What is community? A quick look at Wikipedia defines community as “a group of interacting organisms sharing an environment” and I think that pretty much nails it. In this column, I talk about the developer community as a whole and highlight some people, organizations and events I think you should check out.

Within any community, even technical ones, there are roles. This month, we break them down.

I Consume, Therefore I Am

Some people are consumers. They take what is offered and use it to nourish themselves, perhaps physically (free pizza) and perhaps mentally (free knowledge).

In most cases little or nothing is asked of them in return. They come to user group meetings, “lunch and learns”, code camps, etc. They consume what is offered and they leave.

Aside from a plate covered in pizza crusts, you might never even know they were there since they leave no other trace of their passing.

What makes someone a consumer? Is it because they feel they have nothing of value to add? Are they just shy? Maybe the consumer is new to the group and just doesn’t know anyone.

If you have a lot of consumers in your community, talk to them. Try and find out what they want from the community and see if there are ways to get them involved.

Participation Is Optional, but Encouraged

The next step up the evolutionary ladder is the participant. These are people who come to meetings and events and actually interact.

Participation can take many forms, including asking questions during/after a presentation, socializing before a meeting starts or going out for beers after the meeting.

Participants help build your community and can make the difference between a lecture series and a social event.

For user group leaders and event organizers, participants are your dream team. Need a volunteer? These are the people you look to. Need help organizing your next event, or finding a new speaker? Look no further.

If You Build It, They (Probably) Will Come

Alongside consumers and participants, we have the user group leaders and event organizers. Of course, these are not always the same person.

User group leaders have many different motivations for starting groups. Some do it because they’ve been to one somewhere else and saw value in it, so they bring it back to their own community.

Others do it because they have knowledge to share and enjoy having a group of like-minded people to share it with.

Regardless of why they do it, they are a vital part of the community, because without them it wouldn’t exist.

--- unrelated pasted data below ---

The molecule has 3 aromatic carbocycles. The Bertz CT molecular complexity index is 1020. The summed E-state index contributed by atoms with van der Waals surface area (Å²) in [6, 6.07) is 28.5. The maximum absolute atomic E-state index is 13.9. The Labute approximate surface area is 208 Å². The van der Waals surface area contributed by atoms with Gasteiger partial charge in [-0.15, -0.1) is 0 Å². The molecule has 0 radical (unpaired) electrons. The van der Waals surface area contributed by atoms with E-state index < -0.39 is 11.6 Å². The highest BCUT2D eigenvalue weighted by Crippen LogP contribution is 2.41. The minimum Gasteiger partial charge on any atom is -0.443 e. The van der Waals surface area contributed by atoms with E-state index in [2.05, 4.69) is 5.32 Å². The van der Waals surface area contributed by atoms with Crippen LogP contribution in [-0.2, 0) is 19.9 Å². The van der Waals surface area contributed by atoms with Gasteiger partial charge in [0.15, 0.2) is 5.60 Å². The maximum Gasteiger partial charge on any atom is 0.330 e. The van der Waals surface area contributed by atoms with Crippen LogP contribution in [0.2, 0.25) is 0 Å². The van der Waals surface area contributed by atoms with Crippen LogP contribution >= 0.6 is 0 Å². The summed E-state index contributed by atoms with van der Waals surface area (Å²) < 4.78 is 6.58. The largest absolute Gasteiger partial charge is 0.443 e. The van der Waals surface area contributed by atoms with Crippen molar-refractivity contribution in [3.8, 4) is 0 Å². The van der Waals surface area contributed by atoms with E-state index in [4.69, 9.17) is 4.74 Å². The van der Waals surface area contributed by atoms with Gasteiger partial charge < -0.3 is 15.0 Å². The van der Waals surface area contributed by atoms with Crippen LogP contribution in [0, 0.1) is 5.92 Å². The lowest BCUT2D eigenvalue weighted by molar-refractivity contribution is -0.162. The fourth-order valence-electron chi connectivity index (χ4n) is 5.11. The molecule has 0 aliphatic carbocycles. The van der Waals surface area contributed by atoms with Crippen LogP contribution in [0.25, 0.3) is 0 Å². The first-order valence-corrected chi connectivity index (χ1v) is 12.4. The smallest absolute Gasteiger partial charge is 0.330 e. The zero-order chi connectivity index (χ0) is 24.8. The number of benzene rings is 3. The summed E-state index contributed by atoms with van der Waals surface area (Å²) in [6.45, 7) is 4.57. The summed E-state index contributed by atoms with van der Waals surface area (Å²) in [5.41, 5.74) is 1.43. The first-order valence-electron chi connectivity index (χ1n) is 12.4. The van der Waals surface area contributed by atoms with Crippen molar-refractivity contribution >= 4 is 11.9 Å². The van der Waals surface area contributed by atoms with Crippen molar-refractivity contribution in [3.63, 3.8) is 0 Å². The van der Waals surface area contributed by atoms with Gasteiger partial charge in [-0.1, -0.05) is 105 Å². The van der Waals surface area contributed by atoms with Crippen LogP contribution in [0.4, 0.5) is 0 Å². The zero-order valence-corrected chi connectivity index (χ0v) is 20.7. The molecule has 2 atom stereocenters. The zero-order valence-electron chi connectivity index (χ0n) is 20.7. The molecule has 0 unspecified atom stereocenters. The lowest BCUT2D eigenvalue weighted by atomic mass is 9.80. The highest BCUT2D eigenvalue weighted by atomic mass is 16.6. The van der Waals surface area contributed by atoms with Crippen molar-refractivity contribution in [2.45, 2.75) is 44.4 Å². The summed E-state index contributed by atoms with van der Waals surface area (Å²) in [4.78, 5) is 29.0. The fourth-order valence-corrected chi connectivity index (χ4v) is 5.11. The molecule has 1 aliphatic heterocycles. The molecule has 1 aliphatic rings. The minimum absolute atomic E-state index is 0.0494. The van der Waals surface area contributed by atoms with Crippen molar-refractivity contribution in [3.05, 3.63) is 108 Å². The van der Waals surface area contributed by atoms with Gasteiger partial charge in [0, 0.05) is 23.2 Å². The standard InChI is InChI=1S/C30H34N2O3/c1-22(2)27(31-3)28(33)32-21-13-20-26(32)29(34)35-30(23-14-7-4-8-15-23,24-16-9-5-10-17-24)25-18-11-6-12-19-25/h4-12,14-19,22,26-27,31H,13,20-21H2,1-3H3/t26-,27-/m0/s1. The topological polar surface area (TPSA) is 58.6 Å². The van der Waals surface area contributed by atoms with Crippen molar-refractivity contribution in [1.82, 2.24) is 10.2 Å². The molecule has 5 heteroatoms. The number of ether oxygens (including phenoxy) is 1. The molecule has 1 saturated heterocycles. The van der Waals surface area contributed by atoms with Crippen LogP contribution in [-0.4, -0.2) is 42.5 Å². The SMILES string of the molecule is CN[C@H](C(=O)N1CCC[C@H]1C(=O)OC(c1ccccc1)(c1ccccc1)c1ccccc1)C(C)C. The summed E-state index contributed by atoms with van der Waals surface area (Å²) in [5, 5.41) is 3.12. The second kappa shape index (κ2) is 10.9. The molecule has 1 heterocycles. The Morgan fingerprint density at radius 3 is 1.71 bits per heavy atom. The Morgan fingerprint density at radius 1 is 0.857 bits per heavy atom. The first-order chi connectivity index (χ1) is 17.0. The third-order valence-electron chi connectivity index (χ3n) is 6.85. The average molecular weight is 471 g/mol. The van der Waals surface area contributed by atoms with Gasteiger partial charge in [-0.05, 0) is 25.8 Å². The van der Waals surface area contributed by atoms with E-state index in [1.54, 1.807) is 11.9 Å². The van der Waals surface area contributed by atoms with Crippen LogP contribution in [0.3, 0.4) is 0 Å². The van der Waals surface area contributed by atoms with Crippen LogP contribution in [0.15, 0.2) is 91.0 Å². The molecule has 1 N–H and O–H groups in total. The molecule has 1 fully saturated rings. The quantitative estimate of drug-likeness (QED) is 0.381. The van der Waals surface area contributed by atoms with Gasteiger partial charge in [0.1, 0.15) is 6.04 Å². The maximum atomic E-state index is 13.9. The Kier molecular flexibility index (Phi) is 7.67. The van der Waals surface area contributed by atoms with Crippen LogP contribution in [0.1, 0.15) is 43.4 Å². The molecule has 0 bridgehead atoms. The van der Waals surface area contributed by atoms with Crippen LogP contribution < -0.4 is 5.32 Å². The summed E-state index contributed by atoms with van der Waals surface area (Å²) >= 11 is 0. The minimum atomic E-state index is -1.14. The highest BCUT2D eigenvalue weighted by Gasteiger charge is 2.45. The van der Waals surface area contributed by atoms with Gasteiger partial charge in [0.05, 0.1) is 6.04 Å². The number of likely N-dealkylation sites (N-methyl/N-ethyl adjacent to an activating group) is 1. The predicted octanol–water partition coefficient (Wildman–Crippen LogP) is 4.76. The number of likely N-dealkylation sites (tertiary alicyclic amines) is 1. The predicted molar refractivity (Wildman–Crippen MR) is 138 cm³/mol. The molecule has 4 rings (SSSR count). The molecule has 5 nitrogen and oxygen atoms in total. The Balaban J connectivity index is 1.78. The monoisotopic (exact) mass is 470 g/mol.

The other side of this coin is the event organizer. While some user group leaders also fill this role, there are quite a few that don’t, either due to lack of time or energy or just not knowing how to plan a large-scale event.

The event organizer isn’t necessarily involved with a specific user group, but sees the value of bringing large groups of people together for the purpose of knowledge sharing.

Friends, Romans, Countrymen...

Speakers play an interesting role in community. Some are part of the community where they speak, often drawn from the ranks of participants. Others may come from afar to visit your community.

Not every community needs speakers, of course, but there is little doubt that they can be a great draw. Having an occasional speaker can be a useful way of bringing new participants (and consumers) into your community.

I’ve talked about speakers in previous columns, so no point going in depth here.

This Community Has Been Brought to You by the Letter S

In addition to the more visible members of your community, there is another equally important member. Simply put, sponsors keep the lights on.

Maybe someone’s employer donates a place to meet, or provides refreshments for those present. Maybe you have membership fees (in which case your members are your sponsors.) Either way, there is someone helping to make sure your community has a safe place to meet.

Sponsorship can come in many forms, including giveaways for attendees, providing technical content, food, or just plain money. Be sure to show your appreciation for these sponsors, if you want their patronage to continue.

That’s it for this month. Got an event coming up? Drop me a line and tell me all about it.